Indie Scripts vs. Studio Scripts

Ok. Maybe this post isn’t exactly about the differences between independent feature scripts and studio scripts, per se, but it is about the plain divide that I’ve personally observed on a regular basis when reading screenplays of all kinds.

I recently made the comment that it is consistently remarkable that a script that’s in the development or production stream at a studio reads differently from page one than does the average script on the same track at an independent/smaller production company. There’s no real reason for this yet it seems to be so. I gave the matter a wee bit o’ thought and am tossing it out here for you all to chew on and toss back. I’d love to hear what you think out there in writer/editor land.

What I’ve noticed is this: stories written by writers who work within the studio system–regardless of the project’s genre or artistic merit–move more briskly on the page than do those by writers who are affiliated with smaller and/or newer houses. This may not be news (and it may incense several of you) but I found it intriguing.

  1. Focus. Speedier scripts keep each and every word tied to the forward motion of the story. If it doesn’t relate to the action or the character arc, it’s not on the page. Literally. Every word.

  2. Economical verbiage. Atmospheric descriptions, character descriptions, backstory scenes, and the like are deceptively trim. Rather than spend a sentence recreating the writer’s vision of a character, an economical writer will often make an introduction by offering traits, impressions given, or simply offering the bare-bones of the character’s role in the story.
    …RIA, American-born Hispanic, thirties, heart racing, breathing hard, but watching Graham with real concern.
    Crash by Paul Haggis and Bobby Moresco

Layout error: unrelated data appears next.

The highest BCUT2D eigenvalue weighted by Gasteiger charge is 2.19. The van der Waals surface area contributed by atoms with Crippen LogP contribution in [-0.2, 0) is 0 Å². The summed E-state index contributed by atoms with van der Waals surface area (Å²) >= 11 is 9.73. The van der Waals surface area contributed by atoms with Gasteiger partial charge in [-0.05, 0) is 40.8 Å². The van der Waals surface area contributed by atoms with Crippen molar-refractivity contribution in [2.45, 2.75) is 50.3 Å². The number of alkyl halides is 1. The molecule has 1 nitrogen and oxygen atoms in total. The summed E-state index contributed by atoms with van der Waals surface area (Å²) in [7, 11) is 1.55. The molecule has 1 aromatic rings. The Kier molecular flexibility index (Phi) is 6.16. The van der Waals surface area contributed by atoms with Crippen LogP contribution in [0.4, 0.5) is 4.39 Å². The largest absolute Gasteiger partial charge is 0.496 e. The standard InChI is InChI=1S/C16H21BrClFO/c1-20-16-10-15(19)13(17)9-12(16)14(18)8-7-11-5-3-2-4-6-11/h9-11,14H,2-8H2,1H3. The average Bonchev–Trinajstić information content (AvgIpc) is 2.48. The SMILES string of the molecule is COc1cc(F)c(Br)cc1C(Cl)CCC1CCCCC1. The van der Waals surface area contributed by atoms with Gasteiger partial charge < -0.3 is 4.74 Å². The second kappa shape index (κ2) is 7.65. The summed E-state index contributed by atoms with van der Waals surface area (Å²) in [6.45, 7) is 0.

3. Pacing. The speed at which meaningful events occur is rapid-fire. This applies to internally meaningful events as well as pure action. Even scenes intended to offer breathing room offer story points that are crucial. There’s just no fat.
  4. Style, baby, style. It seems to me that there’s a certain ease and, dare I say, sassiness to many of the studio-sourced features that make the screenplay a pleasure to read. This same style is often distinctly the writer’s own even while “conforming” to an accepted standard.

These are all fine lines being drawn across similar points, of course, and are purely one observer’s opinion but I thought you might not only be interested but have something to add. This post comes in response to party conversation about the quality of scripts being produced at high budgets and a certain, “My grandma could do better than that” peanut gallery.

One may bring up a quality difference between stories produced by these two sizes of production houses or by The System in general. My experience thus far has been that we are all capable of brilliance and shite in equal measures depending upon the day. And thank goodness for that.

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